Having an electronic fuel-injection system on a small motorcycle may seem high-tech, yet the system is actually pretty basic when compared to the latest electronic fuel-injection developments. While the Mikuni and Keihin throttle-bodies used by the different manufacturers are fed by an immersed fuel pump in the fuel tank (which pressurizes an injector housed in a throttle-body), most high-performance road motorcycles have injectors mounted into the inlet port of the cylinder head. The fuel pump on these systems uses the fuel tank as part of the circuit, which is constantly feeding the injector with pressurized fuel and returning the unused fuel back to the tank.
This port electronic fuel-injection system enables higher-pressure injection, which is necessary to supply the right amount of fuel for high-rpm road motorcycle engines.
The technology doesn't stop there though. Toyota has actually enlisted Yamaha to develop DFI (Direct Fuel Injection) systems for the top-end of their small car engines. This direct injection system incorporates a second injector that is mounted directly into the cylinder head, which enables a much leaner mixture to be dispersed into the cylinder while still maintaining a richer portion of that mixture around the spark-plug electrode. This prevents the fuel mixture detonating and is up to 15 percent more efficient than inlet port injection.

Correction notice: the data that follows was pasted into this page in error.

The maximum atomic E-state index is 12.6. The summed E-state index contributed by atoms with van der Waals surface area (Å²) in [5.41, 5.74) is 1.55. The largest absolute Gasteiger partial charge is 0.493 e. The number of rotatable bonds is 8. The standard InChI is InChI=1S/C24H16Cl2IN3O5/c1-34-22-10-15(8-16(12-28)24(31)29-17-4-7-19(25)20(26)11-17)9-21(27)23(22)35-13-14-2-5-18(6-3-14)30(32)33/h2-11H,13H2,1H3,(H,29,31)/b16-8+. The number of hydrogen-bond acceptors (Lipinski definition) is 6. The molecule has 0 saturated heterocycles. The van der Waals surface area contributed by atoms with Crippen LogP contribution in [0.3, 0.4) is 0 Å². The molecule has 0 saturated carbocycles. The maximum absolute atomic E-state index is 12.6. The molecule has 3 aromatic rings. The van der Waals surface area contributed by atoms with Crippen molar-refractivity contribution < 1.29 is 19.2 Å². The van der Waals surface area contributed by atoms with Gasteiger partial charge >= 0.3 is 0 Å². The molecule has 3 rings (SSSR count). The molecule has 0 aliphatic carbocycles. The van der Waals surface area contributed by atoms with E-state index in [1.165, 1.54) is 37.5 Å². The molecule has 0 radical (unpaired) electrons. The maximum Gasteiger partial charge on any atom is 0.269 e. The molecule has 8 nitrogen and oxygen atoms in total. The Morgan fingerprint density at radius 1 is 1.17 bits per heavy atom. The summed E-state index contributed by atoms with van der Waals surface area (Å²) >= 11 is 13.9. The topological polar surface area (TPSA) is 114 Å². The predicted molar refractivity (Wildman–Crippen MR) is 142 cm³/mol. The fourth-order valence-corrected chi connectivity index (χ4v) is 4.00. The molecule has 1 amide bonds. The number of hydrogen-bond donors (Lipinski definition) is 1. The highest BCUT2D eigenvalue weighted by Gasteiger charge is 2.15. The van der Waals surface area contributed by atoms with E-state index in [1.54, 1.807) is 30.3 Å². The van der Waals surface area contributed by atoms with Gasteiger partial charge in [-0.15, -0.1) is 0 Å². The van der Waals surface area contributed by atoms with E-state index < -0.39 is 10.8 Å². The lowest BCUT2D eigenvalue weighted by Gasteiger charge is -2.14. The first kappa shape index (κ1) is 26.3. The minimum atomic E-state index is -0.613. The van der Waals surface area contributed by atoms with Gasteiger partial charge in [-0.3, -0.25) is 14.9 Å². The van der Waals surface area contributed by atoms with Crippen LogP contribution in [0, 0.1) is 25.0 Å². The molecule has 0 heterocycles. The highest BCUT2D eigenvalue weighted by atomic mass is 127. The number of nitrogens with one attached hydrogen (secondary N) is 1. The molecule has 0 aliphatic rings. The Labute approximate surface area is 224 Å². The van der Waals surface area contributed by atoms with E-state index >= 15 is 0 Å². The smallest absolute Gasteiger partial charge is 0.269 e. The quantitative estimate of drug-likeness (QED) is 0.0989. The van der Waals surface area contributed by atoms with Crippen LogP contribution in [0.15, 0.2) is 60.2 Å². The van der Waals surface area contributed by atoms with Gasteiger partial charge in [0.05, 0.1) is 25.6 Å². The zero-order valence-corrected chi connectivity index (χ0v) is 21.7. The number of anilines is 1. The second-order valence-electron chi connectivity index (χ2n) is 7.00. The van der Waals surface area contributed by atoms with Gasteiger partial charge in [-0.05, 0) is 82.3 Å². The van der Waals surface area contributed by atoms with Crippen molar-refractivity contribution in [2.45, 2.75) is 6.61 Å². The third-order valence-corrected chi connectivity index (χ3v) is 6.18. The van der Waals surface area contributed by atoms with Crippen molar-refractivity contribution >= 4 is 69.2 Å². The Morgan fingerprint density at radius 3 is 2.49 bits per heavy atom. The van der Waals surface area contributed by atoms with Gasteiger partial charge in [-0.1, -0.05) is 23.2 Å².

The difficulty is that direct fuel-injection requires a pressure of 1400psi (30 times more pressure than most motorcycle electronic fuel-injection systems) to inject the fuel quick enough at high revs. The only way to achieve this is by a mechanical fuel-pump that is driven straight off the engine, as opposed to the electronic pumps on most motorcycles currently on the market.